Aldehydes And Ketones

Aldehydes And Ketones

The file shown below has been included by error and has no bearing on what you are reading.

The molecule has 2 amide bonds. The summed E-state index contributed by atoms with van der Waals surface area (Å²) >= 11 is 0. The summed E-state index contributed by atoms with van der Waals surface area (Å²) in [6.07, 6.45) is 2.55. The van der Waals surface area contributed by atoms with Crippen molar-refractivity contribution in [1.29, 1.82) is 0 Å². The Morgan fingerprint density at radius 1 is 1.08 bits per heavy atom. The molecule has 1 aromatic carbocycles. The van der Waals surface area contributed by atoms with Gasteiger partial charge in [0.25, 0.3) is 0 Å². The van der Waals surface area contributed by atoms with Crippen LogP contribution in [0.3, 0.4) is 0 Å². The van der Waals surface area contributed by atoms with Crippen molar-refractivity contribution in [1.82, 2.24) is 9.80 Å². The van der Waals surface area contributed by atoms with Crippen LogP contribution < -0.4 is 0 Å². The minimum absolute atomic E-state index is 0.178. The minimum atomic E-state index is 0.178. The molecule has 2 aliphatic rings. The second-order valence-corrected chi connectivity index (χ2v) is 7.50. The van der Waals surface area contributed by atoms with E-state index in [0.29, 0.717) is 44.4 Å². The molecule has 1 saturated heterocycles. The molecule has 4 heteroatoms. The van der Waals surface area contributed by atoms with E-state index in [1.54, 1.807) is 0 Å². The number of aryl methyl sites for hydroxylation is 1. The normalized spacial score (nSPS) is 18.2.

Introduction We will focus more specifically on the organic compounds that incorporate carbonyl groups: aldehydes and ketones. Key Terms Aldehyde Formyl group Ketone Hydrogen bonding Hydration Hydrate Objectives Identify IUPAC names for simple aldehydes and ketones Describe the boiling point and solubility characteristics of aldehydes and ketones relative to those of alkanes and alcohols Characterize the process of nucleophilic addition to the carbonyl group The carbonyl group is shown below in the context of synthesizing alcohols. This functional group is the key component of aldehydes and ketones, which we will discuss here. Nomenclature for Aldehydes and Ketones Aldehydes and ketones are structurally similar; the only difference is that for an aldehyde, the carbonyl group has at most one substituent alkyl group, whereas the carbonyl group in a ketone has two. Several examples of aldehydes and ketones are depicted below. Aldehydes are named by replacing the -e ending of an alkane with -al (similarly to the use of -ol in alcohols). The base molecule is the longest carbon chain ending with the carbonyl group. Furthermore, the carbon atom in the carbonyl group is assumed to be carbon 1, so a number is not needed in the IUPAC name to identify the location of the doubly bonded oxygen atom. If the chain contains two carbonyl groups, one at each end, the correct suffix is -dial (used in the same manner as -diol for compounds with two hydroxyl groups). An example aldehyde is shown below with its IUPAC name. One- and two-carbon aldehydes have common names (one of which you will likely be familiar with) in addition to their systematic names. Both names are acceptable. Sometimes, the carbonyl group plus one proton (called a formyl group) must be treated separately for nomenclatu Continue reading >>